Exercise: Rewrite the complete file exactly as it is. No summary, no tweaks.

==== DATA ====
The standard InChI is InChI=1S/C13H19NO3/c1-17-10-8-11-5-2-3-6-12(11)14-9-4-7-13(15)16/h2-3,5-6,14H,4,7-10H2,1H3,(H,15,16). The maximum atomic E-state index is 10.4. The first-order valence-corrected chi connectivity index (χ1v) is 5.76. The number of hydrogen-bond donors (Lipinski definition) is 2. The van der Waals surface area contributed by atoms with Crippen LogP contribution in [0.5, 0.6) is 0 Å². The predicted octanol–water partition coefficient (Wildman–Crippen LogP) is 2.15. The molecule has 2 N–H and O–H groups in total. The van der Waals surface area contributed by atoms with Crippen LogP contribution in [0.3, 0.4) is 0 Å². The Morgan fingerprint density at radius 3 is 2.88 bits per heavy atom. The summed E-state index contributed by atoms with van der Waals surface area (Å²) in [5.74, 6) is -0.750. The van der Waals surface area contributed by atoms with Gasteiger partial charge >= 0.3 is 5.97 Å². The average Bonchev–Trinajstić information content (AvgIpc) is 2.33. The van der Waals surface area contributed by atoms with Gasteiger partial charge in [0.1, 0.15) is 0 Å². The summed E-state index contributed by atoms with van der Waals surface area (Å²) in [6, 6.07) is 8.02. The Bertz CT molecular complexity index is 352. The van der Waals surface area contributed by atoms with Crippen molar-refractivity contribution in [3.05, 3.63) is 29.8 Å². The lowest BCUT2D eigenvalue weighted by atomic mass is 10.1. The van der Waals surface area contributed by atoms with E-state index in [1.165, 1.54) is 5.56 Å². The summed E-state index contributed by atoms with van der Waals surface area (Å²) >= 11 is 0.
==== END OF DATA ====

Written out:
The standard InChI is InChI=1S/C13H19NO3/c1-17-10-8-11-5-2-3-6-12(11)14-9-4-7-13(15)16/h2-3,5-6,14H,4,7-10H2,1H3,(H,15,16). The maximum atomic E-state index is 10.4. The first-order valence-corrected chi connectivity index (χ1v) is 5.76. The number of hydrogen-bond donors (Lipinski definition) is 2. The van der Waals surface area contributed by atoms with Crippen LogP contribution in [0.5, 0.6) is 0 Å². The predicted octanol–water partition coefficient (Wildman–Crippen LogP) is 2.15. The molecule has 2 N–H and O–H groups in total. The van der Waals surface area contributed by atoms with Crippen LogP contribution in [0.3, 0.4) is 0 Å². The Morgan fingerprint density at radius 3 is 2.88 bits per heavy atom. The summed E-state index contributed by atoms with van der Waals surface area (Å²) in [5.74, 6) is -0.750. The van der Waals surface area contributed by atoms with Gasteiger partial charge >= 0.3 is 5.97 Å². The average Bonchev–Trinajstić information content (AvgIpc) is 2.33. The van der Waals surface area contributed by atoms with Gasteiger partial charge in [0.1, 0.15) is 0 Å². The summed E-state index contributed by atoms with van der Waals surface area (Å²) in [6, 6.07) is 8.02. The Bertz CT molecular complexity index is 352. The van der Waals surface area contributed by atoms with Crippen molar-refractivity contribution in [3.05, 3.63) is 29.8 Å². The lowest BCUT2D eigenvalue weighted by atomic mass is 10.1. The van der Waals surface area contributed by atoms with E-state index in [1.165, 1.54) is 5.56 Å². The summed E-state index contributed by atoms with van der Waals surface area (Å²) >= 11 is 0.